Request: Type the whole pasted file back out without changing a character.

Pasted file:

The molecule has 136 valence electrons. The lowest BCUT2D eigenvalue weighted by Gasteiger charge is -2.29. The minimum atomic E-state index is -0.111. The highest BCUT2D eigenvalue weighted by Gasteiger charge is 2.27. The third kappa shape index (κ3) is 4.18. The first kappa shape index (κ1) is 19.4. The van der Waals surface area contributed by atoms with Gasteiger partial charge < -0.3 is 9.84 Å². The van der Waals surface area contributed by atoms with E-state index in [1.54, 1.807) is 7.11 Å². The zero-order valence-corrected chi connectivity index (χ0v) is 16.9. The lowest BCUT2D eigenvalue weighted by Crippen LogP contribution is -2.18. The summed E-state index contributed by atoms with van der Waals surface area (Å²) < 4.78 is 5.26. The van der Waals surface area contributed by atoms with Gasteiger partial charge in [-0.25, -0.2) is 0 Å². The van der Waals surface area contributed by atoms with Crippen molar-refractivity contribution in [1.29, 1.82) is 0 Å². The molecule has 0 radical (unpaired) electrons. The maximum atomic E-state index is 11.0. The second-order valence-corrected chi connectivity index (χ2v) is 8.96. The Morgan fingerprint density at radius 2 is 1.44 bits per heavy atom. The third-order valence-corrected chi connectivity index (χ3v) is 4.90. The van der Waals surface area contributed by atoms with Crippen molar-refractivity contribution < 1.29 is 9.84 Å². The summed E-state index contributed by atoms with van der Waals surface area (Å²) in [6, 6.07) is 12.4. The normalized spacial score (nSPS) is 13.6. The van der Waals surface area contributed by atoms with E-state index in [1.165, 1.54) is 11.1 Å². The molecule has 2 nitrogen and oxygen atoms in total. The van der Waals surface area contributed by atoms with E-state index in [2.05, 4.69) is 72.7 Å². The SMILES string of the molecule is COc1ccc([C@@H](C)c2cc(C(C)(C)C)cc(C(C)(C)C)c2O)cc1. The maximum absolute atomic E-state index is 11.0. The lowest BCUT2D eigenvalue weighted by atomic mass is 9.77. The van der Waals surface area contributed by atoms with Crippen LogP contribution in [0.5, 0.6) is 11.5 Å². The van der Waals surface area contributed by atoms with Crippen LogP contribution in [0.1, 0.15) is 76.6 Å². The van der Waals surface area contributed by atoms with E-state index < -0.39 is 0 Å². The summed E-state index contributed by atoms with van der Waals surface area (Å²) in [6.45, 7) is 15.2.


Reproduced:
The molecule has 136 valence electrons. The lowest BCUT2D eigenvalue weighted by Gasteiger charge is -2.29. The minimum atomic E-state index is -0.111. The highest BCUT2D eigenvalue weighted by Gasteiger charge is 2.27. The third kappa shape index (κ3) is 4.18. The first kappa shape index (κ1) is 19.4. The van der Waals surface area contributed by atoms with Gasteiger partial charge < -0.3 is 9.84 Å². The van der Waals surface area contributed by atoms with E-state index in [1.54, 1.807) is 7.11 Å². The zero-order valence-corrected chi connectivity index (χ0v) is 16.9. The lowest BCUT2D eigenvalue weighted by Crippen LogP contribution is -2.18. The summed E-state index contributed by atoms with van der Waals surface area (Å²) < 4.78 is 5.26. The van der Waals surface area contributed by atoms with Gasteiger partial charge in [-0.25, -0.2) is 0 Å². The van der Waals surface area contributed by atoms with Crippen molar-refractivity contribution in [1.29, 1.82) is 0 Å². The molecule has 0 radical (unpaired) electrons. The maximum atomic E-state index is 11.0. The second-order valence-corrected chi connectivity index (χ2v) is 8.96. The Morgan fingerprint density at radius 2 is 1.44 bits per heavy atom. The third-order valence-corrected chi connectivity index (χ3v) is 4.90. The van der Waals surface area contributed by atoms with Crippen molar-refractivity contribution < 1.29 is 9.84 Å². The summed E-state index contributed by atoms with van der Waals surface area (Å²) in [6, 6.07) is 12.4. The normalized spacial score (nSPS) is 13.6. The van der Waals surface area contributed by atoms with E-state index in [1.165, 1.54) is 11.1 Å². The molecule has 2 nitrogen and oxygen atoms in total. The van der Waals surface area contributed by atoms with E-state index in [2.05, 4.69) is 72.7 Å². The SMILES string of the molecule is COc1ccc([C@@H](C)c2cc(C(C)(C)C)cc(C(C)(C)C)c2O)cc1. The maximum absolute atomic E-state index is 11.0. The lowest BCUT2D eigenvalue weighted by atomic mass is 9.77. The van der Waals surface area contributed by atoms with Crippen LogP contribution in [0.5, 0.6) is 11.5 Å². The van der Waals surface area contributed by atoms with Crippen LogP contribution in [0.1, 0.15) is 76.6 Å². The van der Waals surface area contributed by atoms with E-state index < -0.39 is 0 Å². The summed E-state index contributed by atoms with van der Waals surface area (Å²) in [6.45, 7) is 15.2.